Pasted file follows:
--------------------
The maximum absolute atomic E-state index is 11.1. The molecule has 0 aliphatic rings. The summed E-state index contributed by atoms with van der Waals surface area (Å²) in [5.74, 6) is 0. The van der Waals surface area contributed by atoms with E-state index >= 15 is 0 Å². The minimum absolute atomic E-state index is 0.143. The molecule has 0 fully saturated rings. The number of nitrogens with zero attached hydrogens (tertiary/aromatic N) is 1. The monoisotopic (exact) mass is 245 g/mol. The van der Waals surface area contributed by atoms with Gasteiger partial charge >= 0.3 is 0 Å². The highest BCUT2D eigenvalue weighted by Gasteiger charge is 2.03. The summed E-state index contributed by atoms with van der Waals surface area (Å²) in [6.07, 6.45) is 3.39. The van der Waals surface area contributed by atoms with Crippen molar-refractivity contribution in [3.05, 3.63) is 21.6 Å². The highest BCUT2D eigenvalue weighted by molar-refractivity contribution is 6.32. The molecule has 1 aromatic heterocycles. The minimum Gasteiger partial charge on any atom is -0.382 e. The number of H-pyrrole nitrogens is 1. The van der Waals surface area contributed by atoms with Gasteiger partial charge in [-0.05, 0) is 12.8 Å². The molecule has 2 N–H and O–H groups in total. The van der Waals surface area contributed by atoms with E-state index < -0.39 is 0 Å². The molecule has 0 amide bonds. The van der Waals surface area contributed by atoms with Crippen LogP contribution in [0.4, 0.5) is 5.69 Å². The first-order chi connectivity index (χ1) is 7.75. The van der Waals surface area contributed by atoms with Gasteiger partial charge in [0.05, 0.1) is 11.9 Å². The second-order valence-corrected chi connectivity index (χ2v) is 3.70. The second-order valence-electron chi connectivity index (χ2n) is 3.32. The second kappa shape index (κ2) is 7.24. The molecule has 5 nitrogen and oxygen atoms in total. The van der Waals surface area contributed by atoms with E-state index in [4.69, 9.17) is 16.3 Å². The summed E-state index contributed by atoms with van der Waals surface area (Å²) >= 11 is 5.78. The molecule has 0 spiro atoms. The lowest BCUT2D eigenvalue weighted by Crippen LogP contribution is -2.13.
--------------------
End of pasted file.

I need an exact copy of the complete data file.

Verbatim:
The maximum absolute atomic E-state index is 11.1. The molecule has 0 aliphatic rings. The summed E-state index contributed by atoms with van der Waals surface area (Å²) in [5.74, 6) is 0. The van der Waals surface area contributed by atoms with E-state index >= 15 is 0 Å². The minimum absolute atomic E-state index is 0.143. The molecule has 0 fully saturated rings. The number of nitrogens with zero attached hydrogens (tertiary/aromatic N) is 1. The monoisotopic (exact) mass is 245 g/mol. The van der Waals surface area contributed by atoms with Gasteiger partial charge >= 0.3 is 0 Å². The highest BCUT2D eigenvalue weighted by Gasteiger charge is 2.03. The summed E-state index contributed by atoms with van der Waals surface area (Å²) in [6.07, 6.45) is 3.39. The van der Waals surface area contributed by atoms with Crippen molar-refractivity contribution in [3.05, 3.63) is 21.6 Å². The highest BCUT2D eigenvalue weighted by molar-refractivity contribution is 6.32. The molecule has 1 aromatic heterocycles. The minimum Gasteiger partial charge on any atom is -0.382 e. The number of H-pyrrole nitrogens is 1. The van der Waals surface area contributed by atoms with Gasteiger partial charge in [-0.05, 0) is 12.8 Å². The molecule has 2 N–H and O–H groups in total. The van der Waals surface area contributed by atoms with E-state index < -0.39 is 0 Å². The molecule has 0 amide bonds. The van der Waals surface area contributed by atoms with Crippen LogP contribution in [0.4, 0.5) is 5.69 Å². The first-order chi connectivity index (χ1) is 7.75. The van der Waals surface area contributed by atoms with Gasteiger partial charge in [0.05, 0.1) is 11.9 Å². The second-order valence-corrected chi connectivity index (χ2v) is 3.70. The second-order valence-electron chi connectivity index (χ2n) is 3.32. The second kappa shape index (κ2) is 7.24. The molecule has 5 nitrogen and oxygen atoms in total. The van der Waals surface area contributed by atoms with E-state index in [4.69, 9.17) is 16.3 Å². The summed E-state index contributed by atoms with van der Waals surface area (Å²) >= 11 is 5.78. The molecule has 0 spiro atoms. The lowest BCUT2D eigenvalue weighted by Crippen LogP contribution is -2.13.